Dr. Miracle Presents Research at Dagstuhl Computational Seminar

September 25, 2017 / By: UST CISC Department

CISC Assistant Professor Sarah Miracle recently gave a talk at the Dagstuhl Computational Counting Seminar in Wadern, Germany. Founded in 1990, Schloss Dagstuhl quickly became established as one of the world’s premier meeting centers for informatics research. Attended by nearly 45,000 national and international researchers over the past 25 years, the seminar and workshop series aim to promote application-oriented research, support advanced vocational training, and facilitate the transfer of knowledge between researchers in the field of informatics. The full title and abstract are below.



Mixing Times of Markov Chains for Self-Organizing Lists and Biased Permutations


In this talk I discuss a biased version of the nearest-neighbor transposition Markov chain on the set of permutations where neighboring elements i and j are placed in order (i,j) with probability pi,j. The goal is to identify the class of parameter sets P = {pi,j} for which this Markov chain is rapidly mixing.

In joint work with Prateek Bhakta, Dana Randall, and Amanda Streib, we use a reduction from biased permutations to Asymmetric Simple Exclusion Processes (ASEPs) to show that the chain may be slow in the most general setting, even if P is positively biased (i.e., 1 ≥ pi,j ≥ ½ for all i < j). We then prove the chain is rapidly mixing for two new classes. The first is "Choose Your Weapon," where we are given r1, . . . , rn-1 with 1 ≥ ri ≥ ½ and pi,j = ri for all i < j. In the second class "League Hierarchies," the probabilities are based on binary trees.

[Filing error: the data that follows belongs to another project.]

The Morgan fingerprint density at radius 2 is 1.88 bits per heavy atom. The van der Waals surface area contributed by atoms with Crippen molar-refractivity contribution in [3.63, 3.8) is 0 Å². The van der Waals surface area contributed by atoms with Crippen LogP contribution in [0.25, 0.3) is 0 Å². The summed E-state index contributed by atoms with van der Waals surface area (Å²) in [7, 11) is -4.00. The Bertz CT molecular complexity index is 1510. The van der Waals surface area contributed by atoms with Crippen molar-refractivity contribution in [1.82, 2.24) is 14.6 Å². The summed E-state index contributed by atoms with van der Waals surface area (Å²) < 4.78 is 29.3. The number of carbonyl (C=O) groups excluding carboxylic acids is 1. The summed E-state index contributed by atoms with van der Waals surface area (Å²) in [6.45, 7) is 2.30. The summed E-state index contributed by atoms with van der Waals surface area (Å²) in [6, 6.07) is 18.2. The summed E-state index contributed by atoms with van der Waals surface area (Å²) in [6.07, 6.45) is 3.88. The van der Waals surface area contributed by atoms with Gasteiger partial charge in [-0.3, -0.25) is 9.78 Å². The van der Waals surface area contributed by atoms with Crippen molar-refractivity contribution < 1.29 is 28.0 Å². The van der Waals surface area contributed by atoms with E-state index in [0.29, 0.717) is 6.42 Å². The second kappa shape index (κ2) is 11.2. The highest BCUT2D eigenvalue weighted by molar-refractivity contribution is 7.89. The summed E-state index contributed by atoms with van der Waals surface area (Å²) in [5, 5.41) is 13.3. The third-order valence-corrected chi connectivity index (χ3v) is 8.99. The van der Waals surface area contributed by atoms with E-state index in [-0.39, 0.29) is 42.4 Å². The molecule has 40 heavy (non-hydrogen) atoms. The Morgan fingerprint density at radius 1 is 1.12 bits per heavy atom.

Finally, in joint work with Amanda Streib, we consider distributions arising from k-class particle processes, where the elements are divided into k classes and the probability of exchanging neighboring elements depends on the particular classes the elements are in. We further require that k is a constant, and all probabilities between elements in different classes are bounded away from 1/2. These particle processes arise in the context of self-organizing lists and our result also applies beyond permutations to the setting where all particles in a class are indistinguishable. Additionally we show that a broader class of distributions based on trees is also rapidly mixing.